Friday, March 28, 2014

CNBC's 'Kudlow Report' Bids Adieu on Friday, March 28, 2014

by Newsmax Reporter, Todd Beamon

After 25 years of interviews and commentaries on everything from
Obamacare to supply­side economics, Larry Kudlow is retiring from full­time
work at CNBC Friday — ending his award­winning "The Kudlow Report"
and becoming a senior contributor to the cable network.

Kudlow, 66, will contribute to the "Business Day" program on CNBC. The
network announced his retirement from the daily prime­time show earlier
this month.

A columnist and radio program host, Kudlow is a regular guest on "The
Steve Malzberg Show" on Newsmax TV.

Undergirded by "The Kudlow Creed" — "We believe that free market
capitalism is the best path to prosperity!" — the CNBC show began in
January 2009 and offered a mixture of politics and business. It has featured
interviews with a wide range of politicians, economists, Wall Street titans,
and media personalities.

The program succeeded "Kudlow & Company," which aired from 2005 until
October 2008. Before that, starting in 2002, the program was called
"Kudlow & Cramer" — with investment guru Jim Cramer as co­host. From
2001 to 2002, the program was called "America Now."

Over the years, Kudlow has hosted such guests as former President
George W. Bush, former Vice President Dick Cheney, former Secretary of
State Henry Kissinger, and current Defense Secretary Chuck Hagel.

He also has talked with such business leaders as media mogul Barry Diller
and energy investor T. Boone Pickens.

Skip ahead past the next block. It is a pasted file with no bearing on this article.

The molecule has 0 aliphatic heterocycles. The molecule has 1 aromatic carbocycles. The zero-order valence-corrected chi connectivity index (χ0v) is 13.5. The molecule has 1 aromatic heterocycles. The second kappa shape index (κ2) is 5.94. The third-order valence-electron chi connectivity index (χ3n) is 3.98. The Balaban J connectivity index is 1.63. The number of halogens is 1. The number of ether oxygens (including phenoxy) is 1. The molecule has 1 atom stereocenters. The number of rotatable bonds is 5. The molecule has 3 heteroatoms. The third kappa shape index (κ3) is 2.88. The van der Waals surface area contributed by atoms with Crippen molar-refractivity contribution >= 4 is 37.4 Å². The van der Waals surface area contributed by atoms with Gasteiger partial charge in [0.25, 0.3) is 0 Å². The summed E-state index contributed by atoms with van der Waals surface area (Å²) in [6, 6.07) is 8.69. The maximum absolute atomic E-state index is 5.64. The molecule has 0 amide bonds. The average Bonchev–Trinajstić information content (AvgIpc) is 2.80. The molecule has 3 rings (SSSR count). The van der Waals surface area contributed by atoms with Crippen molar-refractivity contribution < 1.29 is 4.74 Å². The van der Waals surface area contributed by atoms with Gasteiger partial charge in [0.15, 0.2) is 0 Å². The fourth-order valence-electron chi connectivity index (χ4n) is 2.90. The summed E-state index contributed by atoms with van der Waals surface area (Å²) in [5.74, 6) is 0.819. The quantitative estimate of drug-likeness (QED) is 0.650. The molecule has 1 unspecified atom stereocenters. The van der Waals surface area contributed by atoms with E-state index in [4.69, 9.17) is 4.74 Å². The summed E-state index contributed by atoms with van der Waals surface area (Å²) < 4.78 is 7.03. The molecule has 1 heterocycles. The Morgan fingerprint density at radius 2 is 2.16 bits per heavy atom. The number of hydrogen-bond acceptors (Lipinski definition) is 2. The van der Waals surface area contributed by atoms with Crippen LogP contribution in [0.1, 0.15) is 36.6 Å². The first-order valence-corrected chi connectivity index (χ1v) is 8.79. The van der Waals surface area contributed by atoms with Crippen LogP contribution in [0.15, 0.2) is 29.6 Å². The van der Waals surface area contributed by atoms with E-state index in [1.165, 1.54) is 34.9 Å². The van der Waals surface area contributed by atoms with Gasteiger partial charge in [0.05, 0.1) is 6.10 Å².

For instance, Thursday's program featured interviews with Republican Gov.
Scott Walker of Wisconsin — and he was joined by Cramer to discuss ways
to keep the American economy growing. Cramer now hosts "Mad Money"
on CNBC.

"Larry, I miss you," Cramer said, extending his hand. "You were the place
for civil discourse, because you are a civil man. We ended every show the
same way — and we do it now.

"You're the best," Kudlow responded. "You're the best."

He then turned to camera: "Jim Cramer, my ex­partner — and I miss him."

"This is not the end of Larry Kudlow in the public eye, it's just a new
beginning," Newsmax CEO Christopher Ruddy said. A longtime friend of
Kudlow, Ruddy added, "Larry will continue to carry the torch for
Reaganomics and the free market like no one else as he has for decades."

Ruddy noted that Kudlow played a key role as an adviser to President Ronald
Reagan in "unleashing the greatest economic boom the world has ever known."

Story continues below video.

The program also included tributes from such guests over the years as
NBC News White House correspondent Chuck Todd, Illinois GOP Rep.
Peter Roskam, and wealth­management company CEO Jack Bouroudjian.

Under Reagan, Kudlow served in the Office of Management and Budget.
He also worked as chief economist at Bear Stearns on Wall Street, and
served as an economist for the Federal Reserve Bank of New York.